From Pétange we walked on the Minett Trail, hiking  through the Prënzebierg  and Giele Botter nature reserve, moving through dense forests and renatured  open pit iron mining areas where  nature has and is reclaiming the landscape. The red rocks, shining around a pond, and are encircled by trees. Some iron ore is crumbling into sand, where once there was sea. Upon touch, the iron ore sand is colouring my skin. Being moved by and moving with the landscape, I am immersed in a vast dance of minerals, dragonflies, butterflies and the sunshine from above. I close my eyes and listen, allowing my body to move in relation to what I hear. Body and dance want to expand into different directions, diffusing into timespace.

We walked along the Gaalgebierg” forest of Belvaux, where I grew up during nine years.  Listening to bird songs, their call and response rhythms, I feel listened to by the birds in response, and their song changed when I moved on. I also listened to the resurfacing of memories,  from more than twenty years ago. I am trying to listen to as wide a sense of time as possible, as well as to as many relationships in this field as possible.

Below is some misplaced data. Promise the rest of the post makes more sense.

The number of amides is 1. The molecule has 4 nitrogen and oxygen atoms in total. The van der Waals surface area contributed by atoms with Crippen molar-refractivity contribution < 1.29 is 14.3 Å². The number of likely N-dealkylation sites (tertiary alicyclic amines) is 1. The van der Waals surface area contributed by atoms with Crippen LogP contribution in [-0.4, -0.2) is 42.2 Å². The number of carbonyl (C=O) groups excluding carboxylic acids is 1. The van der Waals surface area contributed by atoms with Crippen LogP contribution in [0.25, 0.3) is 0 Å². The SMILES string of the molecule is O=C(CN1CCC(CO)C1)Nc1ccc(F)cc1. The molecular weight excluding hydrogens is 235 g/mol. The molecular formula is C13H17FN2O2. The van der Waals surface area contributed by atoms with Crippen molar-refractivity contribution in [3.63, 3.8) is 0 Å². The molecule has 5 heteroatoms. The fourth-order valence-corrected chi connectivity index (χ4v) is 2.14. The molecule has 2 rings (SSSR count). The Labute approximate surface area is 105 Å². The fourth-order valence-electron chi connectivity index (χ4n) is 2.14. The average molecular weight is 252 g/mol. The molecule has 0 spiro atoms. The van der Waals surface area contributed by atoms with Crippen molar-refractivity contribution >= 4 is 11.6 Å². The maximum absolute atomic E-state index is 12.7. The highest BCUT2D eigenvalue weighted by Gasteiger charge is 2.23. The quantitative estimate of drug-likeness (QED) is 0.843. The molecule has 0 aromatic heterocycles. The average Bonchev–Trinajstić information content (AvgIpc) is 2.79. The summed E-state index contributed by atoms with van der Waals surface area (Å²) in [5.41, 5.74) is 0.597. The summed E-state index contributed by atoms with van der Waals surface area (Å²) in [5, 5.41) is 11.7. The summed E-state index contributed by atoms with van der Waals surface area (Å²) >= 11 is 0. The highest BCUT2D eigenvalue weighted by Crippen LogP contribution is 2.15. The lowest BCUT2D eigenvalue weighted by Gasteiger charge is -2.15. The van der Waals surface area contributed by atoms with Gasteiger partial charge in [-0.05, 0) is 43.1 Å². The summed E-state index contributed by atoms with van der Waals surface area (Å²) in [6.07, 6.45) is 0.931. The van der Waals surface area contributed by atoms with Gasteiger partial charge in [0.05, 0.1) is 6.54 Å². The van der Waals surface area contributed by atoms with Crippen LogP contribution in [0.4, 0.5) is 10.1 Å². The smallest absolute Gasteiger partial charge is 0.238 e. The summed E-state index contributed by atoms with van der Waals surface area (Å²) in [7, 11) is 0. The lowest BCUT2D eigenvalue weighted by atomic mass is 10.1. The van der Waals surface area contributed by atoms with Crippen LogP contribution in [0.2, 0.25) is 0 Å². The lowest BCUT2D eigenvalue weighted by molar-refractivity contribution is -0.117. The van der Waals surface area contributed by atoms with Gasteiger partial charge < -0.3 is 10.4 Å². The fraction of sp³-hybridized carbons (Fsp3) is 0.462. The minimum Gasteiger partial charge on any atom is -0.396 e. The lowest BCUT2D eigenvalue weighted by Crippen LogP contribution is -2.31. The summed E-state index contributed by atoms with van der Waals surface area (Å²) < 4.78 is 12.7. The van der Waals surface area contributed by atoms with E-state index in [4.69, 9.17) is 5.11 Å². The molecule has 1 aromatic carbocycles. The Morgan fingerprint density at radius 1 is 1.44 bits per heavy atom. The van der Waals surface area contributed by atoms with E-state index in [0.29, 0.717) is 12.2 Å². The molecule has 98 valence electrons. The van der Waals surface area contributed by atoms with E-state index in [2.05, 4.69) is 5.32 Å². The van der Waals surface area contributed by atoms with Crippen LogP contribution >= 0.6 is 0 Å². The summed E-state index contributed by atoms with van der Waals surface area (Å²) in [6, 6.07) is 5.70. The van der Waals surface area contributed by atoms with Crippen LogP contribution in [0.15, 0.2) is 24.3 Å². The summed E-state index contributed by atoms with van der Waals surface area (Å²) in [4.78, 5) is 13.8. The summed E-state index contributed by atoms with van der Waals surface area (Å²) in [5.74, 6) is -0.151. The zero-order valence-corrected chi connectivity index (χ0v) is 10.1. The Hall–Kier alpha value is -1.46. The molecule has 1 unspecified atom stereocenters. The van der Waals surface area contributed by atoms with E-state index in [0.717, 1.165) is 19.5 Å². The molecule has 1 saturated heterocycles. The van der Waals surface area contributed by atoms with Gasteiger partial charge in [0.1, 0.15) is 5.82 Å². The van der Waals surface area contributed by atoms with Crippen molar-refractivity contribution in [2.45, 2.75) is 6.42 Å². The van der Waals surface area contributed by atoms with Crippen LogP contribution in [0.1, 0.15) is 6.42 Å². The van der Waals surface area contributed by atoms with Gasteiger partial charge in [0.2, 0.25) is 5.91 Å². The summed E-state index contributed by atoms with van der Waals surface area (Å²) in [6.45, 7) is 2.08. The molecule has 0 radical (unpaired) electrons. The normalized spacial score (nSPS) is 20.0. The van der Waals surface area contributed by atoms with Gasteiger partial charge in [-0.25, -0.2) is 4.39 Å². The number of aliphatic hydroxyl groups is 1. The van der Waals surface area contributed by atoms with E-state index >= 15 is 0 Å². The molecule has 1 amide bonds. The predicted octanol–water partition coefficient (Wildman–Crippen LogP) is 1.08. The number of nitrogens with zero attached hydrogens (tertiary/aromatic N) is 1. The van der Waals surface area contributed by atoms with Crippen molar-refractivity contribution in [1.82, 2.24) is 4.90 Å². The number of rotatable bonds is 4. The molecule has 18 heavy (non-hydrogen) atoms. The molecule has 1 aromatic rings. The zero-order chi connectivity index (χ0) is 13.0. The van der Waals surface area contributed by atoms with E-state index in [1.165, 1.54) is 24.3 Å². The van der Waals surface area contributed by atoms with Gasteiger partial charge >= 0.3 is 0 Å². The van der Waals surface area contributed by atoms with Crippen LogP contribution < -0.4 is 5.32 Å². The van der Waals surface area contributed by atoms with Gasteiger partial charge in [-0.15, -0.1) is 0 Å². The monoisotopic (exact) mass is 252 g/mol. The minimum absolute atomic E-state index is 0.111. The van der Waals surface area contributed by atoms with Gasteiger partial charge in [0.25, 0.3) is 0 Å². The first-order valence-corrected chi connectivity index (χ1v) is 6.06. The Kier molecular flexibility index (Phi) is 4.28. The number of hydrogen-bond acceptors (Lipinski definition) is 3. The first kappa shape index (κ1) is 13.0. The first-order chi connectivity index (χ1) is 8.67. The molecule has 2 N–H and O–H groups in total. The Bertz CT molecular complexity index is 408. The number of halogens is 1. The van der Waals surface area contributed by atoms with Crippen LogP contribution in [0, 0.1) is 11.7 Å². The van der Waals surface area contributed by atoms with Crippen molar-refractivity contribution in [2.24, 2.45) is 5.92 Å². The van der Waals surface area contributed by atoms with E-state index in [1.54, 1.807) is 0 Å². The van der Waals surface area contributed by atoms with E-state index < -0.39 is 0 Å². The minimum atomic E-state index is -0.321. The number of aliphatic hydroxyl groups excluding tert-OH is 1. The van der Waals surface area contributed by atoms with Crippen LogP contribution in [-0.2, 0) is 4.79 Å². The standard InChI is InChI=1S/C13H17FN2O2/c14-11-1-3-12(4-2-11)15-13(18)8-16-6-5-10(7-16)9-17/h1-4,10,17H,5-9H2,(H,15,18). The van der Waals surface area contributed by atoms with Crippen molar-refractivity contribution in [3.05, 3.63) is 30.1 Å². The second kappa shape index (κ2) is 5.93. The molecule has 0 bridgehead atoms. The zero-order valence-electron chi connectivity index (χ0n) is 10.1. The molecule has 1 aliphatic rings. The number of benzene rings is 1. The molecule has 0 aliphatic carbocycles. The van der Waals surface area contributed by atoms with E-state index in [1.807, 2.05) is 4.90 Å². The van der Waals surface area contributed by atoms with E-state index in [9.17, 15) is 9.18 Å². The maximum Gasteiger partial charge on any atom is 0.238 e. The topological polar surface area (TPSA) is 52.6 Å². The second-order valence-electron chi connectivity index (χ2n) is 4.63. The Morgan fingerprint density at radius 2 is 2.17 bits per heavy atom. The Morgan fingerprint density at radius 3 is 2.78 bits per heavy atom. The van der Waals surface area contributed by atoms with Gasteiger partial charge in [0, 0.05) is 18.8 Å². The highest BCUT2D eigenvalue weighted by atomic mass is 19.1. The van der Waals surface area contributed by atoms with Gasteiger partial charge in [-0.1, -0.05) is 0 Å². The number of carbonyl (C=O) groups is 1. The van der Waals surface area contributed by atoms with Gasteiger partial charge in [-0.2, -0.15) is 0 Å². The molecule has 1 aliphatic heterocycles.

Walking, moving, being and listening, I did field recordings of these various relationships I heard, of the wind through the leaves, of the the tree branch creaking under the pull of gravity,  and the birds singing in conversations with each other.

3rd Day (4/7/2023)

The third day we walked from Tétange towards the Haard and Hesselsbierg nature reserve, through dense forests populated with larches and birches, and along some massive boulders and red rock faces. The landscapes are numerous and varied biotopes, rich in fauna and flora. We did some field recordings in a field full of wild flowers and buzzing with insects, bees and grasshopper’s stories.

I have since been back to Rumelange, to the Gaalegebierg in Esch-sur-Alzette and a few times to the Giele Botter, where we also go to and start with a score on the day of the performance, a score we share with the audience in the program notes, an invitation for them to go there with the same set of guidelines as a starting point for their experience.